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mutualism mu·tu·al·ism (myōō'chōō-ə-lĭz'əm)
A symbiotic relationship in which both species benefit.
A symbiotic relationship in which each of the organisms benefits. ◇ In obligate mutualism the interacting species are interdependent and cannot survive without each other. The fungi and algae that combine to form lichen are obligate mutualists. ◇ In the more common facultative mutualism the interacting species derive benefit without being fully dependent. Many plants produce fruits that are eaten by birds, and the birds later excrete the seeds of these fruits far from the parent plant. While both species benefit, the birds have other food available to them, and the plants can disperse their seeds when the uneaten fruit drops. Compare amensalism, commensalism, parasitism.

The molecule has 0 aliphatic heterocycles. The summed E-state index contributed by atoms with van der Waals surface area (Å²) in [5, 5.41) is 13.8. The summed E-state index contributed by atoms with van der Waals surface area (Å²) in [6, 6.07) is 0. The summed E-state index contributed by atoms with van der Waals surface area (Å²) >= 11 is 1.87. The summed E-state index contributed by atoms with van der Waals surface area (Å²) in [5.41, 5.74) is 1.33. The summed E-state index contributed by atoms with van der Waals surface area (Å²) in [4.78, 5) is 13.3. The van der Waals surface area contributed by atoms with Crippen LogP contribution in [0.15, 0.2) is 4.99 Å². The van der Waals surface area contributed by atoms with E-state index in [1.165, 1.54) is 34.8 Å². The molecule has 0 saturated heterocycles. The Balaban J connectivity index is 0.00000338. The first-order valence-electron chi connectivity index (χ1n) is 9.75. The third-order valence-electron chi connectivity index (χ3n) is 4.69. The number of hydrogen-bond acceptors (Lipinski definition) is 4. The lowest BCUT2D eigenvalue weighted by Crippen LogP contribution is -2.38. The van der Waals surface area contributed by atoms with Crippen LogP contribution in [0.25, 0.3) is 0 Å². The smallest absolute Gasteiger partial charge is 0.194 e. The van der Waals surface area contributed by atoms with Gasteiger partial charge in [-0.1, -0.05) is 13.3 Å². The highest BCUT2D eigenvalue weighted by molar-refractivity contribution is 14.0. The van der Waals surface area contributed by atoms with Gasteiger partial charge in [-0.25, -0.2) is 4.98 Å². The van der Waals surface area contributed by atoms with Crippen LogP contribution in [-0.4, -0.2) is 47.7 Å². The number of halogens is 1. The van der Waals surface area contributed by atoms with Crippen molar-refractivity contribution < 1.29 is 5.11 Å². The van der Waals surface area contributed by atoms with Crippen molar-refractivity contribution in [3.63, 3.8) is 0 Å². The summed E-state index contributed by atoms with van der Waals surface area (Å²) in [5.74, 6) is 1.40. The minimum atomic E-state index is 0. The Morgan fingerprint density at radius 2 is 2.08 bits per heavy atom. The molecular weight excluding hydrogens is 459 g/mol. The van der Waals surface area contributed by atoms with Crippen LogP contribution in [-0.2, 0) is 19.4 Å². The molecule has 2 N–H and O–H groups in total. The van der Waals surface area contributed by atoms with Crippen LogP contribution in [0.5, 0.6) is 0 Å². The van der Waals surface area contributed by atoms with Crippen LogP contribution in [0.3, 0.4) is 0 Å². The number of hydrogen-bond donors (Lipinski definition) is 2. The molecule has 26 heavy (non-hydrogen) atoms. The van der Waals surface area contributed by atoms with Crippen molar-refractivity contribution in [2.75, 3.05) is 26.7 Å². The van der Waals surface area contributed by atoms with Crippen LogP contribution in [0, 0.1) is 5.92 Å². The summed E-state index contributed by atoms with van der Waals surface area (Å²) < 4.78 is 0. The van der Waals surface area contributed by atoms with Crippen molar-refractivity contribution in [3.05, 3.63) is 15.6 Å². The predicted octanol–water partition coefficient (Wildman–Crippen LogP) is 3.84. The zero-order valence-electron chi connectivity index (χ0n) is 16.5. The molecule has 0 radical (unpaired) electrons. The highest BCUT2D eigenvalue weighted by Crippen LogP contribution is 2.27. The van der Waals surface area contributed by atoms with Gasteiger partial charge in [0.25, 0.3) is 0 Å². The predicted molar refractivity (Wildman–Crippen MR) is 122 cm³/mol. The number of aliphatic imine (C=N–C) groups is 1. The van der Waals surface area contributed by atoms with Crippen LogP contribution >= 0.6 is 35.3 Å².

association between organisms of two different species in which each is benefited. Mutualistic arrangements are most likely to develop between organisms with widely differing living requirements. The partnership between nitrogen-fixing bacteria and leguminous plants is an example, as is the association between cows and rumen bacteria (the bacteria live in the digestive tract and help digest the plants eaten by the cow). The associations between tree roots and certain fungi are often mutualistic (see mycorrhiza.)